2. Smoking Cessation
  3. S/s to report to provider (Thyroid Storm)
  4. Medication Instructions

Reference Links

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Video Transcript

In this lesson we’re going to talk about hyperthyroidism. You can already start to guess what this is by the name. Hyper always means high or excess, and obviously we’re referring to the thyroid gland.

So, hyperthyroidism is a condition of excess secretion of thyroid hormones, we’ll see increased levels of T3, T4, and Free T4 in the blood. We’ll also see decreased levels of TSH, or Thyroid Stimulating Hormone. Why is that? Well, let’s review how these hormones get secreted. The hypothalamus in the brain releases Thyrotropin Releasing Hormone, which goes to the pituitary gland and tells it to release Thyroid Stimulating Hormone. TSH goes to the Thyroid gland to tell it to secrete more thyroid hormones. Then, when the levels are high enough, the body sends a signal back to the hypothalamus to tell it to stop. That’s called a negative feedback loop. So, when something happens that causes these levels to be elevated, that means TSH secretion will decrease significantly. Now, the most common cause is Grave Disease, but also a tumor on any of those three glands could cause over secretion of TSH or these thyroid hormones. It could also simply be due to an overdose of thyroid medication. So, what does this do? Well…it’s excessive thyroid hormone action. The thyroid hormones are responsible for increased metabolism, growth & development, and increased effect of catecholamines like epinephrine. So, the biggest thing we see is an increased metabolic rate.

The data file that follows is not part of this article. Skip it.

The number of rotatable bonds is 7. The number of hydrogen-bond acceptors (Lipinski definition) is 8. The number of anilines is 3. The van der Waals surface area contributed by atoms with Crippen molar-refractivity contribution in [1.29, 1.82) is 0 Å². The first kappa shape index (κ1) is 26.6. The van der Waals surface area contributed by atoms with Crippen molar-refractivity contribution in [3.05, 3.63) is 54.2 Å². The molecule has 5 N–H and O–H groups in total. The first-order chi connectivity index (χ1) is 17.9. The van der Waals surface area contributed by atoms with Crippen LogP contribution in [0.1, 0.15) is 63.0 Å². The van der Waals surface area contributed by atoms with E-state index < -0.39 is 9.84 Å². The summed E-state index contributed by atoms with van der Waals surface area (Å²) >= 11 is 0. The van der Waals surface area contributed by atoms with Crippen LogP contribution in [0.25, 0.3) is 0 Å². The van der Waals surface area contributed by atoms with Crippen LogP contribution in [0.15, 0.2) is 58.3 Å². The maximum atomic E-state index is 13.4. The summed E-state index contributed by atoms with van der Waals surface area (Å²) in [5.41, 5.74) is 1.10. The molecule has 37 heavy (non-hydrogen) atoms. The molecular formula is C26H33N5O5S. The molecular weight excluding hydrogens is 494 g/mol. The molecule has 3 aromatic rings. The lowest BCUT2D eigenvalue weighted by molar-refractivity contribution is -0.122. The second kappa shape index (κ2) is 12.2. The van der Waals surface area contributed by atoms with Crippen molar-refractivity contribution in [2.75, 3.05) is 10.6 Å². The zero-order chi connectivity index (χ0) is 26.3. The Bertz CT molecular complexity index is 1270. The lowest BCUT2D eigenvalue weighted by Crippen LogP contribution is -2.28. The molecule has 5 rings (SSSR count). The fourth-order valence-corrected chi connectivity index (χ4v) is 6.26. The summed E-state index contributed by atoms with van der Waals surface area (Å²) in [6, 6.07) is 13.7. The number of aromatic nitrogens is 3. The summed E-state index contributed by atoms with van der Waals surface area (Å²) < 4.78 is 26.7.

So…any time you think hyperthyroid, I want you to think hypermetabolic. Think about how you’d feel if you went and ran 10 miles right now. You’ll be hot, Your heart rate and blood pressure will go up. You may have palpitations and be shaky. And, if you’re anything like me, this 10-mile run will also make you emotional unstable and super agitated! And, of course if you do this 10 mile run repeatedly, you’ll lose weight, right? It’s all due to this hypermetabolic state. We’ll also see patients develop goiter, which is an enlarged bulge in the neck due to the overactive thyroid.

The other thing we see in hyperthyroidism, especially Graves’ Disease, is exophthalmos or these bulging eyes and blurry vision. This is like the look on my face when someone tells me I have to run 10 miles! It also causes heat intolerance. I mean, if you just ran 10 miles and you’re hot and sweaty, the last thing you want is a hot shower or a hot bath. You want to cool off and stay cool, right? Now, the other problem we see is that with this crazy high metabolism, the body starts to ignore some more non-vital functions. Their hair begins to thin, their libido decreases, and women will stop having periods. Think about young gymnasts who work out so much and they’re so hypermetabolic that they never have periods.